One small Xieng Khouang community called Ban Naphia, near the Plain of Jars, has made an industry out of scrap. Every day, locals forge hundreds of spoons from the detritus of war. Earthen ovens sit behind many of the homes. Villagers fire them hot and strong, powerful enough to turn an aluminum section of flare canister—with U.S. label still attached—into a dribble of shimmering liquid. It is poured into spoon-shaped molds encased in wood. The liquid cools, and in just a few minutes, a spoon emerges.

Spoons
A young woman makes spoons from aluminum war scrap in a shop behind her home in Ban Naphia, Xieng Khouang Province.

Ban Naphia produces about 150,000 spoons each year, using aluminum from flares, fuses, bomb fins, and fighter jet parts. It is an inherently risky enterprise, and MAG is working with villagers to make their jobs safer. According to MAG documents, “Several people from Ban Naphia have been injured by UXO over recent years.”

Still, the drive to dig is often stronger than the will to resist potential income. In the city, Laotians earn on average a few dollars a day. In the countryside, incomes lag far behind. By trading in scrap, farmers can reap a different type of harvest. The price goes up and down, and it varies depending on location, quality of metal, and a person’s position in the scrap trade. Many villagers quote a price near seven cents a pound—plenty good enough for them to hit the fields with shovels, spades, or detectors….

NEWS ROUNDUP March 2014

March2014News

March 31, 2014
Two Cambodians killed by mines

A 12-year-old boy and a 37-year-old farmer lost their lives over the weekend in UXO explosions in Battambang and Pailin provinces.
Read more at The Phnom Penh Post.

 

March 18, 2014
USAF EOD blows up beach bomb

Airmen from 1st Special Operations Civil Engineer Squadron explosive ordnance disposal destroyed an unexploded ordnance near the beach, which a jogger discovered at Perdido Key, Fla., March 12, 2014. Get the lowdown from Hurlburt AFB.

March 18, 2014
Cambodian construction workers find US bomb

Clearance workers removed an American MK82 bomb from a construction site in Kandal province. Records show UXO has killed three children in Cambodia so far in 2014. More from the Phnom Penh Post.

March 17, 2014
Vietnam calls for int’l help in clearing wartime UXO

Prime Minister Nguyen Tan Dung has asked international sponsors to join Vietnam’s efforts to rid the country of unexploded ordnance (UXO) that still kills and injures thousands of people every year.
The PM was speaking at an international conference organized by Committee 504, a national agency tasked with clearing UXO, in Hanoi on Friday. Read more here.

March 15, 2014
Germany funds UXO clearance in Thua Thien-Hue, Vietnam

The German Ministry of Foreign Affairs will support the central province of Thua Thien-Hue with EUR257,911 (US$359,940) to implement a project to clear unexploded ordnance (UXOs) in A Luoi district.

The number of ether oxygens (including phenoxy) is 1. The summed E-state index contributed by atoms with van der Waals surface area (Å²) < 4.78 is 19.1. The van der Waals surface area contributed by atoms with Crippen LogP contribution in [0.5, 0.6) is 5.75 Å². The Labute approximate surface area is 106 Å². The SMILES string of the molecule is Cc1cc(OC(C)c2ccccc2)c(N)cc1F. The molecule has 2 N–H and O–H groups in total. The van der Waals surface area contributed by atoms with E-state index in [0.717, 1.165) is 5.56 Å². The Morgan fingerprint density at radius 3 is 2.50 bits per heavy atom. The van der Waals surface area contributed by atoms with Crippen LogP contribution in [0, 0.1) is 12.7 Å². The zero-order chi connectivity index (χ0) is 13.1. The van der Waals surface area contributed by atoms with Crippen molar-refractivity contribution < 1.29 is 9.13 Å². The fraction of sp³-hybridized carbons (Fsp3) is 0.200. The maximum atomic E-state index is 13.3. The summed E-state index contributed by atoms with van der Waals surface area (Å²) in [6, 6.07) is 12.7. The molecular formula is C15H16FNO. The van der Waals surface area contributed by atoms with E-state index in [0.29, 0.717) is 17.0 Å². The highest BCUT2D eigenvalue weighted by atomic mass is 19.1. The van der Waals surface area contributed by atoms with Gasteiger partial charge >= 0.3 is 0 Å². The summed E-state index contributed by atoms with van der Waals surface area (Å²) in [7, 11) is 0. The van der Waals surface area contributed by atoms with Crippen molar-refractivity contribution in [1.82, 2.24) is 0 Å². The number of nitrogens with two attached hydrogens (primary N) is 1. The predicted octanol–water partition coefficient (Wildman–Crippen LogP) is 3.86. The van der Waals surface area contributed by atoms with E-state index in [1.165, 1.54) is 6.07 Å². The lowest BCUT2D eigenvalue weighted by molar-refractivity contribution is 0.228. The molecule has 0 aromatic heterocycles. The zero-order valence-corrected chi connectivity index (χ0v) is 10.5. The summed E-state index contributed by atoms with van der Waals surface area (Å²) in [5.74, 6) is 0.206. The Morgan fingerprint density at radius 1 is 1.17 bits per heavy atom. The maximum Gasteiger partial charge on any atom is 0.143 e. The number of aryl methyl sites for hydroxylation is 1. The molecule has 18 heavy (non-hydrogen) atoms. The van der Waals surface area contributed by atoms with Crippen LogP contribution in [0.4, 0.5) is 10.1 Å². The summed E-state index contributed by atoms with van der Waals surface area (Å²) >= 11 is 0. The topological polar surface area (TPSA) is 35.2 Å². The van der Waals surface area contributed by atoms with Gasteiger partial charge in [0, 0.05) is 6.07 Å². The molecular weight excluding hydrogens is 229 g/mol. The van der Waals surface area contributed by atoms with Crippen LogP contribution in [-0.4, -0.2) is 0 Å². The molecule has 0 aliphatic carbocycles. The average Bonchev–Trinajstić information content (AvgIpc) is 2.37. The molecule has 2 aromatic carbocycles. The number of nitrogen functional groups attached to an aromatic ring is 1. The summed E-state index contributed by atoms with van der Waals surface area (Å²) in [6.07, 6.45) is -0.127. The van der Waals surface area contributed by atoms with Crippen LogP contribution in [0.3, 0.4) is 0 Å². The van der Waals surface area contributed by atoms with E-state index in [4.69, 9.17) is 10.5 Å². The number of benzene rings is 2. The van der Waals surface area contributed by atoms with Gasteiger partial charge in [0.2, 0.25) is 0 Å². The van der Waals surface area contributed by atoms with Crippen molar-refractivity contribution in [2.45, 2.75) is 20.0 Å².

In 2014, apart from clearing bombs and mines left over from wars in the district, the project will develop information management tools, build a bomb and mine database, and implement the Information Management System for Mine Action in the province. More here.

March 15, 2014
UXOs kill 1,500 Vietnamese every year

Accidents caused by unexploded ordnance (UXOs) left over in Vietnam during the wartime have killed more than 42,000 people and injured about 62,000 others in Vietnam since 1975, according to preliminary statistics.
This means UXO-related accidents kill 1,500 people and injure 2,300 others per year. Read the rest at Tuoi Tre News.

March 13 2014
Work Begins on UXO Clearance at GE Site in UK

Work has commenced as part of unexploded ordnance clearance work, off Charleton Road, Montrose by GE Oil and Gas. The currently undeveloped grassland forms part of a former Royal Air Force Airfield (RAF Montrose).
A specialist clearance contractor, BACTEC, under the oversight of our environmental consultants, MWH, has been working on site from the week commencing Monday, February 24, for an estimated 6 weeks. A little more to read here.

March 12, 2014
One mine explosion occurred in Azerbaijan in February

The news was announced by the Azerbaijan National Agency for Mine Action (ANAMA) on March 11.
ANAMA said about 912,897 square meters of land were inspected and cleared of landmines and unexploded ordnance (UXO) in Azerbaijan in February; about 408 UXOs and 11 anti-tank mines were found in the country as a result of the operations. See more at Azernews.

March 11, 2014
UXO Discovered in Ft. Meade, Maryland

Utility workers discovered an Unexploded Ordnance (UXO) in a Fort Meade housing area Tuesday afternoon during scheduled maintenance work.
An UXO team responded to the call and determined the device was a World War II-era mortar training round and that it was inactive. A bit more to read at WUSA.

March 11, 2014
1,912,897 sq m area cleared of mines and unexploded ordinances in Azerbaijan

1,912,897 sq m area was inspected and cleared of mines and unexploded ordinances (UXO) by Azerbaijan National Agency for Mine Action (ANAMA) in February, 2014, Press service of the Agency told APA.
408 UXOs and 11 antitank mines were found and disarmed. 1 Mine/UXO accident was recorded last month. Read more at APA.